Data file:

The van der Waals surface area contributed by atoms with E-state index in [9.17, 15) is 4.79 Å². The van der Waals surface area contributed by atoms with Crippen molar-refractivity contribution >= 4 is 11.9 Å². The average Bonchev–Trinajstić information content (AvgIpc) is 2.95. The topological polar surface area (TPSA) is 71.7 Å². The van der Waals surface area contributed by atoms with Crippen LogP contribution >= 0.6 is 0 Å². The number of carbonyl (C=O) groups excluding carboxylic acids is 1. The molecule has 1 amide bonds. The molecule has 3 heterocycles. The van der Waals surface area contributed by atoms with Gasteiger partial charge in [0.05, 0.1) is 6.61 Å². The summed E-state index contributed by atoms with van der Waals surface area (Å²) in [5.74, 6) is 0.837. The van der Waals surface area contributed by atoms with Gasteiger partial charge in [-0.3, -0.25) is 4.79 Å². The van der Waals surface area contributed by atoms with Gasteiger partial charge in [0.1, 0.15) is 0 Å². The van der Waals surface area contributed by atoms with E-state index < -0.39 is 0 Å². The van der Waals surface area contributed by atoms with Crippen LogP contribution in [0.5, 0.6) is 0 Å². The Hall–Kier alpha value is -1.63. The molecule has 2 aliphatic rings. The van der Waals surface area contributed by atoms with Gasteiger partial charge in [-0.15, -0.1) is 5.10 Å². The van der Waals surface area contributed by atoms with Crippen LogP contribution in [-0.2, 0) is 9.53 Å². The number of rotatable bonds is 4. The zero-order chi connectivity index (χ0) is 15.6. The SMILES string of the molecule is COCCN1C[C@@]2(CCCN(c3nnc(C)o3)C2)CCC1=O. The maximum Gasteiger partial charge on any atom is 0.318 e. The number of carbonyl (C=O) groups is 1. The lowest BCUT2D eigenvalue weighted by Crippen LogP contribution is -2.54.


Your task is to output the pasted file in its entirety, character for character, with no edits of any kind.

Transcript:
The van der Waals surface area contributed by atoms with E-state index in [9.17, 15) is 4.79 Å². The van der Waals surface area contributed by atoms with Crippen molar-refractivity contribution >= 4 is 11.9 Å². The average Bonchev–Trinajstić information content (AvgIpc) is 2.95. The topological polar surface area (TPSA) is 71.7 Å². The van der Waals surface area contributed by atoms with Crippen LogP contribution >= 0.6 is 0 Å². The number of carbonyl (C=O) groups excluding carboxylic acids is 1. The molecule has 1 amide bonds. The molecule has 3 heterocycles. The van der Waals surface area contributed by atoms with Gasteiger partial charge in [0.05, 0.1) is 6.61 Å². The summed E-state index contributed by atoms with van der Waals surface area (Å²) in [5.74, 6) is 0.837. The van der Waals surface area contributed by atoms with Gasteiger partial charge in [-0.3, -0.25) is 4.79 Å². The van der Waals surface area contributed by atoms with Gasteiger partial charge in [0.1, 0.15) is 0 Å². The van der Waals surface area contributed by atoms with E-state index < -0.39 is 0 Å². The van der Waals surface area contributed by atoms with Crippen LogP contribution in [0.5, 0.6) is 0 Å². The Hall–Kier alpha value is -1.63. The molecule has 2 aliphatic rings. The van der Waals surface area contributed by atoms with Gasteiger partial charge in [-0.15, -0.1) is 5.10 Å². The van der Waals surface area contributed by atoms with Crippen LogP contribution in [-0.2, 0) is 9.53 Å². The number of rotatable bonds is 4. The zero-order chi connectivity index (χ0) is 15.6. The SMILES string of the molecule is COCCN1C[C@@]2(CCCN(c3nnc(C)o3)C2)CCC1=O. The maximum Gasteiger partial charge on any atom is 0.318 e. The number of carbonyl (C=O) groups is 1. The lowest BCUT2D eigenvalue weighted by Crippen LogP contribution is -2.54.